Atlantic herring – lots of smoke but where’s the fire?
Nils E. Stolpe/FishNet-USA
July 3, 2014
Peter Shelley is a lawyer who works for the Conservation Law Foundation (CLF). Apparently among his duties is providing entries to the CLF website “Talking Fish.”
For those of you who aren’t familiar with the groundfish debacle in New England, Mr. Shelley and the CLF, utilizing the court system and a whole bunch of money (according to their IRS Form 990 filed in 2011- the last year available on the Guidestar website – total CLF revenue was $5,800,000, up $1,250,000 from the year before), have been playing a pivotal role in the groundfish fishery management program via the management process and the courts since before it was a debacle.
Evidently the groundfish fishery wasn’t enough to fill Mr. Shelley’s plate so he has been involved in Atlantic (sea) herring management as well. Part of that involvement was an opinion piece on the CLF website titled New England’s Fishing Pathology, referring to the participants in and their participation in the Atlantic herring fishery – or at least those people whose participation involves boats bigger than those that Mr. Shelley has decided are too big.
I’m going to start off with a primer on Atlantic herring management. This should make it easier to put Mr. Shelley’s words in their proper context.
The Atlantic herring fishery in U.S. waters is divided into four distinct management areas designated 1A, 1B, 2 and 3. Each year a quota (actually an Area Annual Catch Limit) is determined for each area. Area 1B has by far the lowest quota of all four areas (Area 1A is 33,031 metric tons, Area 1B is 2,878 metric tons, Area 2 is 28,764 metric tons and Area 3 is 39,415 metric tons). Area 1A, adjacent to Area 1B, is primarily populated by the Gulf of Maine herring stock, Area 3 by the Georges Bank herring stock and Area 1B and Area 2 are populated by a mix of herring from both the Georges Bank and Gulf of Maine stocks.
Reporting requirements for vessels engaged in the Atlantic herring fishery are stringent and strictly enforced:
Limited access herring vessels report catch daily via VMS (Vessel Monitoring System), open access herring vessels report catch weekly via the IVR (Interactive Voice Response) system, and all herring ‐ permitted vessels submit VTRs (Vessel Trip Report) weekly. Failure to submit reports, including the requirement to submit a negative VTR for any week when no catch was made, has resulted in vessels being referred to the NOAA Office of Law enforcement for investigation. – From the NOAA/NMFS Atlantic Herring Weekly Reports.
The reports are processed by NOAA/NMFS and when 92% of the quota for a particular area is reached the directed fishery in that area is closed. If it is required that an area be “closed” to harvesting (actually the area isn’t closed but the trip limit is reduced to a very low level) it is the responsibility of and is done by NOAA/NMFS. It is intended that this be done in a timely manner to avoid significant overages in harvest. Apparently this is not always possible. If there is an overage in an area in a given year that overage is subtracted from that area’s quota in subsequent years.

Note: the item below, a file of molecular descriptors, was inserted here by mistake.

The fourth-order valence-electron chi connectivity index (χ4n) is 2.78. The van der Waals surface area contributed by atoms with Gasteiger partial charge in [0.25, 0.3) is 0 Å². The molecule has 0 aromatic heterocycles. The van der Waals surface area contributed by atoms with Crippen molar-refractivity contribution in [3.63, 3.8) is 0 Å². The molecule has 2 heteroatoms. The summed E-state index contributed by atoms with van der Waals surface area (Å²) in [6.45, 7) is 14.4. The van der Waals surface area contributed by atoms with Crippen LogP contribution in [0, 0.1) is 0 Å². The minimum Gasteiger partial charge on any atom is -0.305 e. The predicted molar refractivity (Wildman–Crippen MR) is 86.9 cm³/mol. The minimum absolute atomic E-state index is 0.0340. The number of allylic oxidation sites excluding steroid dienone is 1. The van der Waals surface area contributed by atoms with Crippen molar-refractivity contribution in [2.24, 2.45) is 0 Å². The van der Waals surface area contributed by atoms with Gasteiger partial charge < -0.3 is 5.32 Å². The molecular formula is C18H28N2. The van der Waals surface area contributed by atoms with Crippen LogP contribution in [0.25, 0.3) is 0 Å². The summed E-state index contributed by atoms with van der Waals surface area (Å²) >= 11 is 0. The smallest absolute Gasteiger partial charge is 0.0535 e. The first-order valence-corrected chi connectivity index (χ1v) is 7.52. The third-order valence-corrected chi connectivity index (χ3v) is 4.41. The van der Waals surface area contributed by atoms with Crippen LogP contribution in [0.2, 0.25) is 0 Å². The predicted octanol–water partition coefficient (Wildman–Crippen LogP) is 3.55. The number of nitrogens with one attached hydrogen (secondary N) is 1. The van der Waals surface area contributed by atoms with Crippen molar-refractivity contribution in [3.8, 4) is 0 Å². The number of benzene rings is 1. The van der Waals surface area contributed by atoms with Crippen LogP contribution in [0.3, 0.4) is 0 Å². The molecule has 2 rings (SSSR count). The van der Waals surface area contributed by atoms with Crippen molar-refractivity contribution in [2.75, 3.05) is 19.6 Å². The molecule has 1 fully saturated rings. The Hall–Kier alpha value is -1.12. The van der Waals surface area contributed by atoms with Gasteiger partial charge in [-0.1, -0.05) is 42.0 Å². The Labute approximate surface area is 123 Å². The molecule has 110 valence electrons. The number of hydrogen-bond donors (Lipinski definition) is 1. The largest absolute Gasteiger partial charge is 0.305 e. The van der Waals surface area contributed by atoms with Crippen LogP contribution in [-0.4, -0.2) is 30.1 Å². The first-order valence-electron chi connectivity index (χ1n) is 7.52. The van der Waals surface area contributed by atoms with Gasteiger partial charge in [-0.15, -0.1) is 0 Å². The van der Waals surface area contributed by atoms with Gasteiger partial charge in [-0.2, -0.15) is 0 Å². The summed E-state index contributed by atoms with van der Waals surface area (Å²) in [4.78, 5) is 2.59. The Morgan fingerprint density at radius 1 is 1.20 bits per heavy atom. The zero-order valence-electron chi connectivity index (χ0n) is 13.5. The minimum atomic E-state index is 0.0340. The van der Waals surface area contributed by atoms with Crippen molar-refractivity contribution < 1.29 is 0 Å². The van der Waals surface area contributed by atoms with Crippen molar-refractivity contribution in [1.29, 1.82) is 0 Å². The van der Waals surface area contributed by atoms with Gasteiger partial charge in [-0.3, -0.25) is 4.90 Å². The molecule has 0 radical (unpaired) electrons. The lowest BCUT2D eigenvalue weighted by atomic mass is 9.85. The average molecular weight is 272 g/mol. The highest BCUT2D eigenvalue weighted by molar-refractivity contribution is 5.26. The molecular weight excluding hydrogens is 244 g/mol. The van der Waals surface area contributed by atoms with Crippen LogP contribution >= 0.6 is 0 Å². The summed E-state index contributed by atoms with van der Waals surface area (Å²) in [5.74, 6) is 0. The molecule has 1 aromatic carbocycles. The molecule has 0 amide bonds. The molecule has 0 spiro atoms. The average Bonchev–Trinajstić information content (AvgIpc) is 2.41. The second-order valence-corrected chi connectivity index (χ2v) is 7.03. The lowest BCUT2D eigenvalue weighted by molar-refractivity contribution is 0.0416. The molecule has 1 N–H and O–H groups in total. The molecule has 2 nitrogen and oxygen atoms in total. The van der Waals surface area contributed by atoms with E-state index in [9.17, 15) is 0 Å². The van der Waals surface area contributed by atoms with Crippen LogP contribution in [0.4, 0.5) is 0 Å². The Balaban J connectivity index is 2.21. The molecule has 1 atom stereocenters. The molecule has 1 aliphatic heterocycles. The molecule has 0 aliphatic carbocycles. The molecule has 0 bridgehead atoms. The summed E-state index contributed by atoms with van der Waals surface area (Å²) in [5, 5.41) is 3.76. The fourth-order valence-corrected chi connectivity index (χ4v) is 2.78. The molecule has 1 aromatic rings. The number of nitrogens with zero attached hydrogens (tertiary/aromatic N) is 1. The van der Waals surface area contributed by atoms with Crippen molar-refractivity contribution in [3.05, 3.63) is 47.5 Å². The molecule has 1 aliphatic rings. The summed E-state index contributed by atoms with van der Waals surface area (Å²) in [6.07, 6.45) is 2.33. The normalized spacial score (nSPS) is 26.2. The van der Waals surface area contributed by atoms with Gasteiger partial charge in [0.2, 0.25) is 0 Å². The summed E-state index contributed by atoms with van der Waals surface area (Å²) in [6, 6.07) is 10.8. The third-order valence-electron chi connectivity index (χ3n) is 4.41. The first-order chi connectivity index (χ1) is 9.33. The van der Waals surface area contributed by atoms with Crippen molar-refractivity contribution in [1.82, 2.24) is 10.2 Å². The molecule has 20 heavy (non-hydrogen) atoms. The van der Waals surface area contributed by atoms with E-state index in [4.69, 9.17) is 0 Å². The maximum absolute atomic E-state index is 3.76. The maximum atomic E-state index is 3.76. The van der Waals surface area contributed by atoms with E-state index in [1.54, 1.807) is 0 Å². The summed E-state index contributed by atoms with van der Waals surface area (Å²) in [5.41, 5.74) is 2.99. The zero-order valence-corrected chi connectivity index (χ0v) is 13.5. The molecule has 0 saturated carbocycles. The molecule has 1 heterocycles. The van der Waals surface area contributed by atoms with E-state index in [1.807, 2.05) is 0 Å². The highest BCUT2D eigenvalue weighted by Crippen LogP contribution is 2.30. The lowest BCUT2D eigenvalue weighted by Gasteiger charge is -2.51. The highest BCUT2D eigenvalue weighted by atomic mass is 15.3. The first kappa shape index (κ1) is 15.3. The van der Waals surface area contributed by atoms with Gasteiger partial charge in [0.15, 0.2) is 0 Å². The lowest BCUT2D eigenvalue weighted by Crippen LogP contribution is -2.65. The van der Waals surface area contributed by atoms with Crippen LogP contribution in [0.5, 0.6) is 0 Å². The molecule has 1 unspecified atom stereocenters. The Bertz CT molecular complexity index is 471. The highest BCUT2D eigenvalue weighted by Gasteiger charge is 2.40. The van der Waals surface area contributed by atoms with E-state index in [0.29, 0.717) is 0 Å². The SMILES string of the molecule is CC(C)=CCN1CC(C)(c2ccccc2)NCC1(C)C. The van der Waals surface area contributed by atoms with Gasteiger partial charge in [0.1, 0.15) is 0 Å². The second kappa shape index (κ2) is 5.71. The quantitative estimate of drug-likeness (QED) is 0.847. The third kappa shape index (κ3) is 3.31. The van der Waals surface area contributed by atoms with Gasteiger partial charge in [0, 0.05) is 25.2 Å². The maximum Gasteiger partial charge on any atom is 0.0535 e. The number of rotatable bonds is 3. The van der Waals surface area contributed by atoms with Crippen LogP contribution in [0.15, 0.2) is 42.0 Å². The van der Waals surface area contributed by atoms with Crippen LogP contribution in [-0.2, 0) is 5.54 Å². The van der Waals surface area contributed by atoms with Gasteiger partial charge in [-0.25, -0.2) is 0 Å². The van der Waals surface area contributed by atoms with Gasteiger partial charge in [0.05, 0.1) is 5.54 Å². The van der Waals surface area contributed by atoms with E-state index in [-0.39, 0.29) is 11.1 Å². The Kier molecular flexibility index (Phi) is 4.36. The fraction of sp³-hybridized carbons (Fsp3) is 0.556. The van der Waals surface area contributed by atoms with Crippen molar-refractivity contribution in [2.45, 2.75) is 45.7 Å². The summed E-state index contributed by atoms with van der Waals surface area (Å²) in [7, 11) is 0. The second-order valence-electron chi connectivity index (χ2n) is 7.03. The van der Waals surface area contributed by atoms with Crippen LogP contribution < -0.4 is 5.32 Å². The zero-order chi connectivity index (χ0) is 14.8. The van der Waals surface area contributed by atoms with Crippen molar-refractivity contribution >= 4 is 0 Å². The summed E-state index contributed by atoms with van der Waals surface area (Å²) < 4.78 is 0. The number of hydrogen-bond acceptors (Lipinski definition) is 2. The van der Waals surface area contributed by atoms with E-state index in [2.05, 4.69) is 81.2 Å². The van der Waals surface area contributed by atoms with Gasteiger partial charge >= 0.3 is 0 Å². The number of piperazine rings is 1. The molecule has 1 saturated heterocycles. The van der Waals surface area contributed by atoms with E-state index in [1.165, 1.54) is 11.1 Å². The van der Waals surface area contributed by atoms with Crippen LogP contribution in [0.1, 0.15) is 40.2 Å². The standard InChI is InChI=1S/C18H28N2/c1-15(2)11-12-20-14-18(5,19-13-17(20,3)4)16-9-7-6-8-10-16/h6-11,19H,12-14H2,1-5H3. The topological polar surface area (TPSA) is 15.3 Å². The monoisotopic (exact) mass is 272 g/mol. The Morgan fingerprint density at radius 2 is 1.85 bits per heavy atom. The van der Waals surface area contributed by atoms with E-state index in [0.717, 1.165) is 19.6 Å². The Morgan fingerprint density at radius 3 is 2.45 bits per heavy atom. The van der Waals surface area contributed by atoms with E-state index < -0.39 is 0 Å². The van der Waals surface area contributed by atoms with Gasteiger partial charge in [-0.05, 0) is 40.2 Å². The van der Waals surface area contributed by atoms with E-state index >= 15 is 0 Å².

The entire directed fishery for herring is closed when 92% of the entire quota (104,088 mt for this fishing year) has been harvested, from all areas, collectively.
There is nothing in the Fishery Management Plan requiring – or even suggesting – that it is a responsibility of the vessel owners/operators to do anything more than or to be in any way responsible for more than their own vessels’ reporting. Once a vessel owner/operator meets the daily and/or weekly reporting requirements he or she has met his or her responsibilities until or if fishing in a particular area is shut down by NOAA/NMFS. If a vessel continues to fish in an area that has been closed or has more than the 2,000 pound trip limit aboard that fact will become obvious to NOAA/NMFS through the VMS and appropriate action will be taken.
Mr. Shelley’s column is based on the fact that in one of the four Atlantic herring management areas, Area 1B, the big boats that he somewhat puzzlingly refers to as part of a commodity-style fleet* exceeded their quota by 60%.
One of the things that he neglected to mention was that with almost 6 months of the 2014 fishery completed the Atlantic herring harvest from all areas was only 30.5% of the quota.
While an overage of any area is of concern from a management perspective, it’s highly unlikely that the Area 1B overage has significant biological implications. The last Atlantic Herring Stock Assessment, held in January of 2011, estimated the total biomass at 1,322,446 metric tons. The Area 1B overage was between one and two tenths of one percent of that and less than 2% of the total quota for all four areas.
In a somewhat tortured analogy Mr. Shelley equates the overharvest in Area 1B to “driving 104 mph in a 65 mph speed zone.” From the perspective of the two areas where Georges Bank and Gulf of Maine stocks of Atlantic herring mix, 1B and 2, and using the same analogy, the under-harvest in the two areas combined would be the equivalent of driving 32 mph in a 65 mph speed zone. That’s hardly the potentially catastrophic picture that he was trying to paint. (I’ve always felt that relevant data should be presented in as comprehensive a manner as is possible. While it might not seem as dramatic, it allows readers to more fully and accurately understand what’s really going on out there.)